Raw material sourcing- to use more natural or recycled materials.
Designing for circularity - clothes/accessories/footwear need to be designed for circularity i.e., make them biodegradable or recyclable. For example, avoiding blends like cotton and nylon, designing products for easy dismantling of different materials for recycling etc.
Instructions for end of use - the producers need to educate consumers on what to do when the product reaches it's end of use. For example, return it to the producer for recycling, donate to a charity for store credit, recycle into new products like pencils etc.
Sales - The textile industry needs to stop the sales patterns followed by Fast Fashion. More CE friendly ways of sales are slow fashion, subscriptions, rental etc.
The Circular Collective: Fashion means freshness, do you think Fashion and Sustainability could go together?
Kanika: Yes, I think Sustainability and Fashion definitely go together. Choosing sustainability, some people have gone back to slow, artisan-made, long-term fashion. Ikkats, banarasis, kantha, all are making a major comeback in western cuts. These are crafts that are expensive but the quality of these woven crafts last for years making them long-term sustainable fashion. On the other hand, for people who desire new looks every so often, we have many options for rentals and subscriptions that have come up recently and this market is only going to grow. We can always choose a combination of the two to keep our wardrobes stylish but sustainable.
The Circular Collective: Could you name some companies and designers who are recycling, up-cycling, re-using and re-designing in fashion and textile space?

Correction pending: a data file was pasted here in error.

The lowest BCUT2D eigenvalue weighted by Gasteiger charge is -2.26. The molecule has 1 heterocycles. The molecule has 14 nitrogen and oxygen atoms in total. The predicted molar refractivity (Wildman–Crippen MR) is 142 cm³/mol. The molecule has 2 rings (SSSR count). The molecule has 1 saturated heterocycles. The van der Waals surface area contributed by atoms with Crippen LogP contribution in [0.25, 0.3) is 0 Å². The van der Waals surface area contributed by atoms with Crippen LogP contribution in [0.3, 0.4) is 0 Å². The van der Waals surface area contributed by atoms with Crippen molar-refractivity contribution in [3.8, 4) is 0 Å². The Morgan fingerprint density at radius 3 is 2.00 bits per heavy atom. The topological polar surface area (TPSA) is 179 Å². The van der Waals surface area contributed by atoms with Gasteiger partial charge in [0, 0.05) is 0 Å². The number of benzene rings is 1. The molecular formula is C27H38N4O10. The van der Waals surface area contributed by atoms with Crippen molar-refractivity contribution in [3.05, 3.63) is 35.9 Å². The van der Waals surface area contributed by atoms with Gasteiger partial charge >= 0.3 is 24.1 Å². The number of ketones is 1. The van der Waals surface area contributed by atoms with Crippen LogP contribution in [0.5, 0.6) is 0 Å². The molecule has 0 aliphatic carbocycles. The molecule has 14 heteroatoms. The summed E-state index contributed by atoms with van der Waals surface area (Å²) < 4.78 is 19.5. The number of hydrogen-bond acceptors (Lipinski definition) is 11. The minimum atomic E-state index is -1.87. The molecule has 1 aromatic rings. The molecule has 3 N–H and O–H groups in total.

Kanika: Iro Iro, Doodlage, Bareek, Chindi, Dwij are some of the brands that are in this space while recyclers in Panipat have made Panipat the hub for textile recycling.
The Circular Collective: What could a responsible consumer do? Are there obvious certifications to look for?
Kanika: There are certain certifications like the Global Recycling Standard, Fair Trade or GOTS for cotton but most of the sustainable fashion businesses today are small enterprises and cannot afford these certifications. Therefore, I think consumers should value transparency, product quality and the values offered by the brand and then make their purchases responsibly. Instagram has connected brands with their customers like never before. Brands are using it to tell their stories and customers have an opportunity to get direct answers from a brand in a matter of minutes.
The Circular Collective: What would be your advice to other starters that focus on the circular transition? How can you truly scale up?
Setting up a good supply chain - the challenge with CE comes with the lacking infrastructure to promote CE manufacturing. Availability of quantities of raw materials needed for recycling/upcycling remains a challenge for most CE businesses.
Educating your customer - while sending out communications to your customers, be transparent about your processes while also communicating immediate benefits to the customer of making this purchase.
Build a community - A true CE business is challenging to run in the current scenario, build a strong community of customers, sustainability advocates, grassroots recyclers, industry bodies etc to support you through this journey.
The Circular Collective: What has been the impact of Covid-19 on the Indian Apparel & Textile Industry
Kanika: The COVID situation has definitely worsened the conditions of the entire textile industry. Artisans who rely heavily on sales from tourism and exports are finding it challenging to even survive. Textile factories have a big surplus of unsold stock which is now out of season. This has led to big layoffs of employees working at textile units. The only silver lining is that COVID has brought to the limelight the challenges of our current economic system which has accelerated conscious consumerism. People have become more understanding of their needs and realised the wastefulness of most of our purchases. It is a big step in making the most sustainable choice - to consume lesser.